It was just a few hours after the news came down and James Franklin’s phone was already on its way to filling up.
Voicemails and text messages flooded in, congratulating the Penn State head football coach on his team’s newfound bowl eligibility after the NCAA dropped the final two years of Penn State’s postseason ban and restored all scholarships on Monday.
Franklin was quick to remind them of one caveat.
“It’s amazing how many people texted me and emailed me last night and said, ‘How awesome that you’re bowl-eligible. We’re not bowl eligible. We have the opportunity to go to a bowl game,” Franklin said. “We need to make sure that we can take care of our business this week, which is Rutgers.”
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Penn State (2-0) will open its Big Ten schedule with a game against the Scarlet Knights (2-0) at High Point Solutions Stadium at 8 p.m. Saturday.
It’ll be a divisional measuring point as the Nittany Lions and Scarlet Knights will vie for early control of the Big Ten’s East Division. And now that Penn State is eligible to compete for the Big Ten championship and for a spot in the four-team playoff, the game will now have early postseason implications for both teams, not just Rutgers.
A win puts the victors in control of the East and also gets them halfway to earning bowl eligibility. A week ago, the Nittany Lions couldn’t use those aspects as motivating factors.
“Honestly, I wasn’t really expecting it to happen,” senior linebacker Mike Hull said. “As soon as the sanctions were put on us I was expecting to ride it out just how it was, play for each other, play for the Penn State community and fortunately they were reduced and I think a lot of the guys, especially the seniors are excited about it.”
Those seniors were among the 49 players honored at a team meeting called at the Lasch Building to discuss the developments. The NCAA included a transfer waiver as part of the sanctions which gave Penn State players the option to switch to other Football Bowl Subdivision schools without being forced to sit out a year.
A number of players, notably running back Silas Redd, wide receiver Justin Brown, linebacker Khairi Fortt and kicker Anthony Fera, left Penn State before the 2012 season. Most of the roster stayed, however.
“We did bring the 49 guys who stayed up front, and the rest of the team gave them a standing ovation and told them how much they mean to them, how much we are all in debt to them, how much respect the university, the alumni, the community has for them,” Franklin said. “And that we’re going to play for them because they were here for this program and university when we needed them the most.”
And Penn State will be able to fulfill some of its other needs sooner than expected.
As part of the NCAA’s decision to wipe out the sanctions, Penn State can have the normal allotment of 85 scholarship players on its roster starting next season. Penn State would have previously been limited to 80 scholarship players next season. The scholarship additions come at a perfect time. Penn State currently has 62 players that could return on scholarship next season and 19 in the current recruiting class which could put the Nittany Lions over the previous 80-player threshold by one.
Early graduations and not renewing certain one-year scholarships could still affect the overall total but it shouldn’t be as tricky for Penn State as it would’ve been under the scholarship limitations.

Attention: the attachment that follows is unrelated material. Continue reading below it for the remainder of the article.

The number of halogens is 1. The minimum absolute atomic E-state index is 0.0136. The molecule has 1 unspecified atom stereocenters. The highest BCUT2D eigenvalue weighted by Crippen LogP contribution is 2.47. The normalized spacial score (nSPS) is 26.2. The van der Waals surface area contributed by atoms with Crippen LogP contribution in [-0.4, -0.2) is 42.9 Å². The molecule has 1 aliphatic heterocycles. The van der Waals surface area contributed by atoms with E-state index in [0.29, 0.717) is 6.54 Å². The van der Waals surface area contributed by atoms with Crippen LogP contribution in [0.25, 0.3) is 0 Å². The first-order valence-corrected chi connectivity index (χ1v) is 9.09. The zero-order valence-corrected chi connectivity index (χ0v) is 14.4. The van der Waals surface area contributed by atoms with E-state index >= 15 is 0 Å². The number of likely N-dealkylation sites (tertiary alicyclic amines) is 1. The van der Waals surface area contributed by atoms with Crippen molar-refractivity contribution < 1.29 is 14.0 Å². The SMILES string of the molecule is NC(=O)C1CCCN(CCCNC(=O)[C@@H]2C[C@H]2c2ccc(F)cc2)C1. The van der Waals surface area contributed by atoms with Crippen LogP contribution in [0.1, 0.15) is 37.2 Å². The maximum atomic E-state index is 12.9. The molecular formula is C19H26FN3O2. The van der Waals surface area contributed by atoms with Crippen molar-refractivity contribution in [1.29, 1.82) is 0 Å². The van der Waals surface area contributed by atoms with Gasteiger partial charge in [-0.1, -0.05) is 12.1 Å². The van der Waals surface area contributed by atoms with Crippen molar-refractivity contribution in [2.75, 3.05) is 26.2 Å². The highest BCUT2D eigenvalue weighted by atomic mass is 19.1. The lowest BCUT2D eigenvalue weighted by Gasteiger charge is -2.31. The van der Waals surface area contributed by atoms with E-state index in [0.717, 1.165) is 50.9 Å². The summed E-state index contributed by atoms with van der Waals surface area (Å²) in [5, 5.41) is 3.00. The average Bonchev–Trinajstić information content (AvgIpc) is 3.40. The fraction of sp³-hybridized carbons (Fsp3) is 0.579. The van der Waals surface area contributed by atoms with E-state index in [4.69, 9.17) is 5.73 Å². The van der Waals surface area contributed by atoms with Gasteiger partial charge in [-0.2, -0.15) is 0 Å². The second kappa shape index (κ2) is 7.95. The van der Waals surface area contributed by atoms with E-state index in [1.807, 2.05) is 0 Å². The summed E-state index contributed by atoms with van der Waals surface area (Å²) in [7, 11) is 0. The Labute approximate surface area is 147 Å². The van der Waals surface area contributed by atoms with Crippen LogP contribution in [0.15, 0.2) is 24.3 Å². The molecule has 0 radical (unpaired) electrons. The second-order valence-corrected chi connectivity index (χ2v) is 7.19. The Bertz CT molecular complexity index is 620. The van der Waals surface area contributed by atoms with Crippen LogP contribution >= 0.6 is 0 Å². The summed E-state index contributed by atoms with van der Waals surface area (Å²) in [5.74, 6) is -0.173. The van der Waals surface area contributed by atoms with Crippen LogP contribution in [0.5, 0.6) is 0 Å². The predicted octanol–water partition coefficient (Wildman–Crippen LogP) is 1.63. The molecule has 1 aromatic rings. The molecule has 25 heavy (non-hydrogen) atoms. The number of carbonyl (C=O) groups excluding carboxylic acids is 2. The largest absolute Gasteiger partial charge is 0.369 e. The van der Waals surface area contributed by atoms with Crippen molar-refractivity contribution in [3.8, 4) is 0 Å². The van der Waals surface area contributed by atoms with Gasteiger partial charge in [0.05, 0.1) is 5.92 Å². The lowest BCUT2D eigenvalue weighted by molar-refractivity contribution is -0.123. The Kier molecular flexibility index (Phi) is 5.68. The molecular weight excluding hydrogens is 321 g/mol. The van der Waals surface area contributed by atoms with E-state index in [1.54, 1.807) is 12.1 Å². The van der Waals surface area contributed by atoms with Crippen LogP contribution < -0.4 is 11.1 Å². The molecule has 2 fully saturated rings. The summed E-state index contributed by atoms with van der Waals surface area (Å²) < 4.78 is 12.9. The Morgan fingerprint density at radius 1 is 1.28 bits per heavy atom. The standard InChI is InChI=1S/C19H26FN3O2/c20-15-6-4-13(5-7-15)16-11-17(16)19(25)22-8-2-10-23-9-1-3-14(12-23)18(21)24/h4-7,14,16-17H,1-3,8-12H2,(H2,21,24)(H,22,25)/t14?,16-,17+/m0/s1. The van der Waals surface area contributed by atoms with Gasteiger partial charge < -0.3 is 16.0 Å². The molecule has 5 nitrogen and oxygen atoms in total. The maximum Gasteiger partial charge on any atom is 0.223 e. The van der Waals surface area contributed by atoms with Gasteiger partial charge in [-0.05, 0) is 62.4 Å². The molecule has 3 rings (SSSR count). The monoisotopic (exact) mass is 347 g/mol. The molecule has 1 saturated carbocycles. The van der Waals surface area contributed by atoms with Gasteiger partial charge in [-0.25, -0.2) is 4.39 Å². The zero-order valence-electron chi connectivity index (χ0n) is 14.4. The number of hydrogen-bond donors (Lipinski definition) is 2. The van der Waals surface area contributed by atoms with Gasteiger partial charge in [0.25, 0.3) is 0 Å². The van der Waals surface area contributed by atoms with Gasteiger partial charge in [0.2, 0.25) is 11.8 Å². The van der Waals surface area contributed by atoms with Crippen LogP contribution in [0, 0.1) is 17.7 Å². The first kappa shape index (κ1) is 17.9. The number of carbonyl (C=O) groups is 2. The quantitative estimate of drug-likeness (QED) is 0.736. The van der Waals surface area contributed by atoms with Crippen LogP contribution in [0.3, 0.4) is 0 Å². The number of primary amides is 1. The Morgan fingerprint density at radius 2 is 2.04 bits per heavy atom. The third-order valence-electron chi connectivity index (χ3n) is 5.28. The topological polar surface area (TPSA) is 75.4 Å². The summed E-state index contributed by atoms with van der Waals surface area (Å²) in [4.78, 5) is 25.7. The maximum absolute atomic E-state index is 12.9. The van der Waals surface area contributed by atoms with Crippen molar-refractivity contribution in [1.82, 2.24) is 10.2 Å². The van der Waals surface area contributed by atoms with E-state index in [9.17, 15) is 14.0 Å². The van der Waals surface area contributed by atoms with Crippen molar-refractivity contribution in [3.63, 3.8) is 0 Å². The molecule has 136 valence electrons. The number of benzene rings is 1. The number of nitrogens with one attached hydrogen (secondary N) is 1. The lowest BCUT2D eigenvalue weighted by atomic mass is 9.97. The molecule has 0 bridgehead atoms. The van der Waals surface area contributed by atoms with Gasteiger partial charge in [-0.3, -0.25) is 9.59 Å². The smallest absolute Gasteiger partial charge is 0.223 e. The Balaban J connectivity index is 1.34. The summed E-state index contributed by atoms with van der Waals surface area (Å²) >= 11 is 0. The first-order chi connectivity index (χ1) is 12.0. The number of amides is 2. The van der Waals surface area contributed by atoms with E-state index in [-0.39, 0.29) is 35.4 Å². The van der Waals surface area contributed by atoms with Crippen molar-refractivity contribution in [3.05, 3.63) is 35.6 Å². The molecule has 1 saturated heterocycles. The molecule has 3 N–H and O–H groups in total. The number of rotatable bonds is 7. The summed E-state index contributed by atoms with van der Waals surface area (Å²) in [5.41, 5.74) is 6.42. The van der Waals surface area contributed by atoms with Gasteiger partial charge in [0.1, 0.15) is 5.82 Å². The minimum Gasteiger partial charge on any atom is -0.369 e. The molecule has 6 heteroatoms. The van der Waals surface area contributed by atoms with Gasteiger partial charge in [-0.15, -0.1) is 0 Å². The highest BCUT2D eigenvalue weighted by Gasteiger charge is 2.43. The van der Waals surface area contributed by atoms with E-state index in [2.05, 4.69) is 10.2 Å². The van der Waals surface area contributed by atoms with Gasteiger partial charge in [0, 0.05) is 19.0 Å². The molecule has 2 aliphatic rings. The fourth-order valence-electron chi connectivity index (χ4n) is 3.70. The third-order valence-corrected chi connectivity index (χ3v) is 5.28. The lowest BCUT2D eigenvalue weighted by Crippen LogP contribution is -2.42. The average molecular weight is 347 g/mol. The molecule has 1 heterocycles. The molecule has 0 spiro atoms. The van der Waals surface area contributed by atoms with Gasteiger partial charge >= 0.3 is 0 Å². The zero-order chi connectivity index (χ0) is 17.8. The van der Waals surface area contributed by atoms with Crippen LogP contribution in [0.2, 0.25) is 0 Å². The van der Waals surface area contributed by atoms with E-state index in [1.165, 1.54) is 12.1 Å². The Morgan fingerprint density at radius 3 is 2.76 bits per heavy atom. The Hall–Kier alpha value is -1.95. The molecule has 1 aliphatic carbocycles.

“It’ll have an impact on this class, there’s no doubt about that,” Franklin said. “I don’t know if it will be as big of an impact as some people think, but we’ll get a few more scholarships. The other thing that’s being reported, we’ll be able to get to 85. I’m still working through that to see how we’re going to be able to do that, be able to get to the 85. That’s one of the couple things we’re working through right now to make sure we completely understand because it’s never as clean as everybody thinks it is, or black and white as it is reported. There’s a lot more specifics and details that go into it so we’re going to work through that right now.”
The timing couldn’t be better for Hull and his senior teammates, most of whom found out via social media.
Hull, along with his roommates — defensive end Brad Bars, safety Jesse Della Valle and offensive guard Miles Dieffenbach — read the news as they were leaving a local fast food restaurant on Monday.
“The whole thing has been kind of a roller coaster ride, a lot of ups and downs,” Hull said. “Whenever it first initially happened, it was kind of tough. But yesterday kind of brought the whole thing back around full circle. We’re really excited for the opportunity but we’ve still got to take it one game at a time.”
Franklin said the possibility that the sanctions would be lifted was not a selling point from Penn State administrators when he interviewed for the job over the winter.
But the NCAA’s decision could impact Franklin financially. According to Franklin’s contract, he will make $200,000 if the Nittany Lions appear in a bowl while a win in the Big Ten championship game is good for a $350,000 bonus.
“The way it was discussed is that the last time the report came out, it was really favorable and that Penn State is working extremely hard to continue working to make some changes and some adjustments and do the things necessary and that we take a lot of pride in that,” Franklin said. “That was kind of addressed and if the next report comes out positive again, then we'll see what the future holds. But that was really it. Very similar to what I've told you guys before with recruits; that that carrot was never dangled in front of me.
“It was never dangled in front of the recruits. It was very black and white. These are what the sanctions say right now and this is what we are living with, and we are moving forward.”
Now, the Nittany Lions don’t have to worry about that.